Purchase of an existing property:

A client may purchase an existing building, either for use in their business or as a commercial investment. In these cases, in order to claim capital allowances, the purchase price must be split down into the components of the building and the land. The changes to the rules for claiming capital allowances on second-hand plant and machinery fixtures, brought in by the Finance Act 2012, have a significant impact on property buyers. Whilst property sellers will not suffer directly from the new rules, there will be consequences for all businesses incurring expenditure on fixtures within commercial property and we offer a consultancy service to advise both buyers and sellers on the impact of these changes to them and the allowances within their properties. Timely advice can ensure that allowances remain available to purchasers and subsequent owners, which could otherwise be lost.

Refurbishment, alterations and fit-out works:

Expenditure incurred on an existing building can be analysed in a similar way to the cost of a new building or extension, by a detailed review of actual invoiced costs. The value of relief available in connection with refurbishments, alterations or fit-out works is generally enhanced by capturing the cost of all incidental expenditure. Whilst the cost of the works may be capitalised, some costs may be capitalised repairs and attract 100% tax relief in the current year.

Capital Gains Tax for B&B Owners:

When you decide you want to sell your B&B you will have tax to pay.

  • There are several factors which will impact your Capital Gains Tax position on the sale of a B&B, it is most certainly not a “work it out yourself” guide.
  • It is advisable to get advice from you accountant before your sale.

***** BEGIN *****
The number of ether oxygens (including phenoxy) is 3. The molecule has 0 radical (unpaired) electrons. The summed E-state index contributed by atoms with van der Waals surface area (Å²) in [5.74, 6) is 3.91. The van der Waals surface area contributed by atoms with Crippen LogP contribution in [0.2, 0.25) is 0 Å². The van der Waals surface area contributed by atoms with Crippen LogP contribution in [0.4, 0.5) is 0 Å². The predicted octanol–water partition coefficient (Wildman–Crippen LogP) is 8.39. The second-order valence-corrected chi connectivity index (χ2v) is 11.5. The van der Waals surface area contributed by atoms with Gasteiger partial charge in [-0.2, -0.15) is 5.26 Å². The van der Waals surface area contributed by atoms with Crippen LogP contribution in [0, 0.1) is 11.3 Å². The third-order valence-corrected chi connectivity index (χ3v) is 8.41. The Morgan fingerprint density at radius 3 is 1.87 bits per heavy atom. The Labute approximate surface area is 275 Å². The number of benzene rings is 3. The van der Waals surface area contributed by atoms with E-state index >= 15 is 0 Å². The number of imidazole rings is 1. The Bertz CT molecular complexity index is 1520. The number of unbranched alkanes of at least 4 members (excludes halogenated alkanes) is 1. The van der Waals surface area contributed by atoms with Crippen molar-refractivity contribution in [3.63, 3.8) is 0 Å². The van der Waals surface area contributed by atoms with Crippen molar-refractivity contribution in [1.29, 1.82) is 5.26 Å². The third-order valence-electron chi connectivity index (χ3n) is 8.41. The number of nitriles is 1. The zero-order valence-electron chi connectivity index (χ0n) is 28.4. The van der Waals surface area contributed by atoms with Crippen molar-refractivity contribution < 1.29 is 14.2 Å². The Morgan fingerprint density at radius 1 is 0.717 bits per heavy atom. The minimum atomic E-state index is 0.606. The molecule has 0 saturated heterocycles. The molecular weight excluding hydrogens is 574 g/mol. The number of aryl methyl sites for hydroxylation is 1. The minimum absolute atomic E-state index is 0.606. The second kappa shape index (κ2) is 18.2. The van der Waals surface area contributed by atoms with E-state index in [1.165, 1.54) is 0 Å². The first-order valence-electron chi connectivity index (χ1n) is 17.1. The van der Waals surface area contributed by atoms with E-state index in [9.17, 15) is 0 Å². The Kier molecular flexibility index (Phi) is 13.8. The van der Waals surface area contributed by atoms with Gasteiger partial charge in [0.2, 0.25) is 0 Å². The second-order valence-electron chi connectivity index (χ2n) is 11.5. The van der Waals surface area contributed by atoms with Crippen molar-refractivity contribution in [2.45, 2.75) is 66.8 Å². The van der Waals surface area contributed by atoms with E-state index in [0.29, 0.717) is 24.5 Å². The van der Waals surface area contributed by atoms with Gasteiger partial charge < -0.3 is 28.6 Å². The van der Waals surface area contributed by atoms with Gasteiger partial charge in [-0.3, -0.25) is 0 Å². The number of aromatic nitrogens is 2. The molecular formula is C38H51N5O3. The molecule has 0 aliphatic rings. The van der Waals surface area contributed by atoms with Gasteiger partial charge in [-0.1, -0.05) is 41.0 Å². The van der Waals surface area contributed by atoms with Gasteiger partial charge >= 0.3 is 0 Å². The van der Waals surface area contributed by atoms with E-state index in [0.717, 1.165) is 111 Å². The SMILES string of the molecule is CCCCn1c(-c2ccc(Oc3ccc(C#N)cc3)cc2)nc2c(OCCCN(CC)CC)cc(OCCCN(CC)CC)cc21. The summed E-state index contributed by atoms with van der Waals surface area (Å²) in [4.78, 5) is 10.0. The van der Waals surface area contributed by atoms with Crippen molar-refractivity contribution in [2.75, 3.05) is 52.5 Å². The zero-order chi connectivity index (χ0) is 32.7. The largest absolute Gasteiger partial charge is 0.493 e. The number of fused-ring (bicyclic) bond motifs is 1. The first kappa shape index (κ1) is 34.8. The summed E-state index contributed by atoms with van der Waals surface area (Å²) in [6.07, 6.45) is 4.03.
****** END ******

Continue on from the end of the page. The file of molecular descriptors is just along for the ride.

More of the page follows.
There are potentially several tax reliefs available. Some of the current reliefs available in 2020 which can help reduce (or eliminate) Capital Gains Tax are:

  • Principal Private Residence Relief
  • Letting Relief
  • Annual exemption
  • Entrepreneurs’ Relief

Relief everybody gets:

Every person is entitled to a CGT exemption. For the tax year 2020/21 the exemption is £12,300.


Information from Matt Bryant at ZigZag Accountants

Business rates generally apply to bed and breakfast establishments unless;

a) The business does not intend to offer short-stay accommodation to more than six people simultaneously.

b) You occupy part of the property as your only or main home, and letting out the rooms is subsidiary to the use of the rest of the house as your home.

  • Business rates apply to a self-catering establishment unless you offer short-term lets for fewer than 140 days a year.
  • Only the part of the property used for business purposes is subject to business rates.
  • Your local authority will calculate the business rates for your property based on its ‘rateable value’.

You will need to pay business rates if you are providing serviced or self-catering accommodation, unless you qualify for Small Business Rate Relief, OR for bed and breakfast if:

  • You do not intend to offer short stay accommodation to more than six people simultaneously, and;
  • You (the owner) occupy part of the property as your only or main home, and;
  • Letting out the rooms is subsidiary to the use of the rest of the house as your home (‘subsidiary’ is based on factors such as the length of your season, the scale of modifications undertaken for guests and the proportion of the house you occupy).
  • For example, if you only let only two of six bedrooms in your property as a bed and breakfast, business rates are unlikely to apply. However, if you let four of your six bedrooms, you will probably have to pay business rates. Your local authority will be able to advise you.

Note: If you must pay business rates, but use your property for business and domestic purposes, it is only the part you use for business purposes that is subject to business rates.

Council Tax and Valuation Officers:

  • The domestic accommodation is liable to council tax.
  • Where parts of a house have a shared use, such as a kitchen or dining room, the Valuation Officer will visit the property and assess the amount to be paid.

Small Business Rate Relief:

  • Small Business Rate Relief is available to businesses. For up to date information please visit the gov website

Rateable Values:

  • Currently as of 2020 where the rateable value of the property is less than £15,000, businesses with a rateable value of up to £12,000 receive 100% relief.
  • While businesses with a rateable value between £12,000 and £15,000 receive tapered relief.